60% of UK land surveyors say a lack of individuals with professional skills is limiting their project activity

    Welcome to the fourth and final instalment of our ‘off the tools’ series, where we’ll explore the current talent gap in project management and how it’s affecting the growth of the construction industry.

    Project management is not and never will be linked to any one single sector, however the demand and natural requirement for project management professionals in construction is at an all-time high. 


    According to the most recent figures from ONS (Office of National Statistics), employment in the construction industry has experienced a steady increase since 2014, which has continued in 2017, with construction employment increasing by 3.8% compared with 2016, now equating to approximately 1.32 million.

    This good news, however, also comes with its own issues.  According to EY analysis, the East of England is facing the biggest project management skills deficit in the UK – with five times as many roles available in the region than skilled labour.

    The South West follows closely behind with three times as many roles than labour to fill them, with continued demand for project management skills from the Ministry of Defence now competing with the Hinkley Point construction programme.

    London has the biggest project management skills surplus in the UK with just over twice as many skilled professionals available to work than projects.


    So, how does this shortage actually affect the construction output?

    Put simply, a project manager is the all-important link between stakeholders and construction workers. Their focus of responsibility lies with ensuring that everyone has exactly what they need to complete the tasks necessary to then successfully deliver the project on time and on budget. Without this ‘link’ it’s as though the head cannot talk to its hands and manage the key challenges as follows:

    • SCOPE: Should a project suffer from undefined goals the scope organically changes, which in turn results in time delays and budgets being exceeded. With a project manager firmly in place, any changes to schedule and or budget can immediately be communicated and avoided.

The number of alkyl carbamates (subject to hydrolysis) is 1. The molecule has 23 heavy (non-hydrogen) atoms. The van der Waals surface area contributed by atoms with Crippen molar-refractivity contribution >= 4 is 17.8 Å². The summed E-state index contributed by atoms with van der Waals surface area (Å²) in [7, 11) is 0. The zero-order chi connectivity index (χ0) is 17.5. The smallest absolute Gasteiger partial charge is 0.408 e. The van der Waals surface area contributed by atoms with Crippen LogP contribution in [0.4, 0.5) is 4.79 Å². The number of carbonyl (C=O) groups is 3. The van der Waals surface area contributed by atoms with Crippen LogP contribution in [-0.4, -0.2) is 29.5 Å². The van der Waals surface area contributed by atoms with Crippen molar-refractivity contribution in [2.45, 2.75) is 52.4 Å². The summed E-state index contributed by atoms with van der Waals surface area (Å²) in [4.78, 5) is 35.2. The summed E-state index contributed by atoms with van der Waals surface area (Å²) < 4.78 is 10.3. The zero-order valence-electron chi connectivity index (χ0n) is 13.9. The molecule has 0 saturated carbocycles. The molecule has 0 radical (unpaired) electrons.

• RISK MANAGEMENT: Alongside and intrinsically linked to the project’s scope is risk management.  Part of the project manager’s role is to identify any potential problems and find ways to mitigate them. Without this crucial input, the project will always go over time and budget.


    • COMMUNICATION: Poor communication will be the death of any relationship (and certainly any project). Without vital updates and feedback continuing to find their way both up and down the chain, any seemingly small issues and or challenges will automatically fester and grow to a disastrous scale.  



    The construction industry plays a vital role within the British economy, generating £90 billion annually (representing 6.7% of UK GDP).  However, almost one fifth of all jobs within construction are viewed as difficult to fill because businesses struggle to find employees with the right experience, skills and qualifications.

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    Learning People specialise in job ready career development and have done so for 10 years.  We painstakingly hand pick all of our training programmes and associated awarding bodies purely down to their industry relevance and employability.  So, whether you’re already leading a team, or at the early stages of getting off the tools, a tried and tested (and tangible) pathway is already mapped out to ensure the required career boost. 


    If you’re new to project management, then firstly you’ll need to achieve the PRINCE2 Foundation certification. This entry level PM cert’ is a must have for your CV and will teach you the vitals of project management methodology. In little time you’ll be able to tackle project organisation, planning and risk. Sequence the steps for producing a PRINCE2 plan, Identify key activities related to the steps in the risk management procedure and understand the PRINCE2 processes and how they are carried out throughout the project.


    For those already working in Project Management itself, then the natural goal will be the Project Management Professional (PMP).  This PMI awarded certification will allow you to safely and successfully manage and monitor a project from inception to close. Enabling you to create the budget, perform quality assurance and control, identify risk, validate and control scope and deal with stakeholders.   


    Whatever your current status, the construction industry is crying out for skilled professionals. Contact Learning People today to confirm your best route for getting off the tools and into a truly rewarding role that needs you.           


    Topics: #projectmanagement, #careeradvice

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